DOMINIC'S SAUSAGE SANDWICHES HIT THE SPOT AT UKROP'S

RICHMOND, Va. -- Ukrop's Super Markets here is heating up its partnership with a local sausage restaurant/wagon operator after giving the company's locally revered sandwiches a successful test run.The 26-unit chain began grilling Dominic's of New York sausage and serving up the sandwiches under the Dominic's brand at four of its stores in March and is now set to expand the program to more units, officials

RICHMOND, Va. -- Ukrop's Super Markets here is heating up its partnership with a local sausage restaurant/wagon operator after giving the company's locally revered sandwiches a successful test run.

The 26-unit chain began grilling Dominic's of New York sausage and serving up the sandwiches under the Dominic's brand at four of its stores in March and is now set to expand the program to more units, officials at Dominic's said.

It's no wonder. Dominic's president John Felico said sales of the sandwiches at the selected Ukrop's units have greatly exceeded his expectations.

"We're selling 40 to 60 sandwiches a day per store, and that's beyond my wildest dreams. I'd have been really excited if we had sold 20 a day or even 100 a week at the stores," he said.

Felico had made his conservative projections based on the large variety of other items Ukrop's offers in its cafe/food-service departments, he said.

As he pointed out, there's a lot of competition for attention in Ukrop's ready-to-eat food departments, but Dominic's held its own in an appealing array of fare. In fact, the sandwiches got off to a terrific start; the first batch sold at a rate of about one sandwich a minute, he said.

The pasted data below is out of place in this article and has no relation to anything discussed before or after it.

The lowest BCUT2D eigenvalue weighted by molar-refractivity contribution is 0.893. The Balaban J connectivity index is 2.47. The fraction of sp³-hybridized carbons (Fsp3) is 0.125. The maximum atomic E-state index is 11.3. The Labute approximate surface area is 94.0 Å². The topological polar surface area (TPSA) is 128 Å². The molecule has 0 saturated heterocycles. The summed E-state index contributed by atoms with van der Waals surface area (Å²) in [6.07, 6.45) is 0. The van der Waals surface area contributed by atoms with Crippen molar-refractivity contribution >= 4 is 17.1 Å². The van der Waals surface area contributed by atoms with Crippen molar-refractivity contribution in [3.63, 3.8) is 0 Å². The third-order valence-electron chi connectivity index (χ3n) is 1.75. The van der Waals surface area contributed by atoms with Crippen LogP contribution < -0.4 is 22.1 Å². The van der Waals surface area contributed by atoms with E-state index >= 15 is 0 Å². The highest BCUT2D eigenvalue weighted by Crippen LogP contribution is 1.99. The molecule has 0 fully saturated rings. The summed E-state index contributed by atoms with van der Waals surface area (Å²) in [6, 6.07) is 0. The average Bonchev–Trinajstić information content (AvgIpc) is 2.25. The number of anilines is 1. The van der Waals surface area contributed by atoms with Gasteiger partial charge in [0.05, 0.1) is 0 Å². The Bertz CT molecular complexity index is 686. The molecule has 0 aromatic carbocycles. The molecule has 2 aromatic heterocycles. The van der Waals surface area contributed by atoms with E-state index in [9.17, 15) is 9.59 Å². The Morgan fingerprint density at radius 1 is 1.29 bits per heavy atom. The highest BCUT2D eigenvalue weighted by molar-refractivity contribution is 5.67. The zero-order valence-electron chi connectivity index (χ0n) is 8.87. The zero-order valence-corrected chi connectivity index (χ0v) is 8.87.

"On the first day, I personally went to that Ukrop's and I cooked the first batch of sausage. I made up a platter with 20 pieces on it, and put it in the hot foods case. Then I sat down with Ukrop's area manager to talk about ordering and such things. About 15 minutes later, when we looked at the case, they were gone.

"We couldn't believe it. We had to make another tray right then," he recalled.

Felico went on to explain that Ukrop's merchandises the sausages with peppers and onions on a 20-inch platter in its Italian hot foot case. When a customer orders a sandwich, a Ukrop's deli/food-service staffer takes the sausage and peppers from the platter and puts them on a Ukrop's fresh-baked roll. The retail is $3.99, the same as at Dominic's of New York wagons.

"The only reason we haven't gone into more of their stores yet with the hot sandwiches is that Ukrop's sells the sandwiches out of their Italian hot food case and some of the stores aren't large enough, or aren't configured right, to have a hot Italian program," Felico said. At a fifth store, however, work is under way to expand the Italian hot foods department and make room for Dominic's sausage sandwiches, he said. Meanwhile, the grocery chain has taken on Dominic's hot dogs at all its stores that have a cafe. They're retailing them for $1.99 with a soda.

Ukrop's relationship with Dominic's is simple. Dominic's is the supplier of the raw products to Ukrop's, but it also lends its name -- which is well-known here -- to the sandwiches.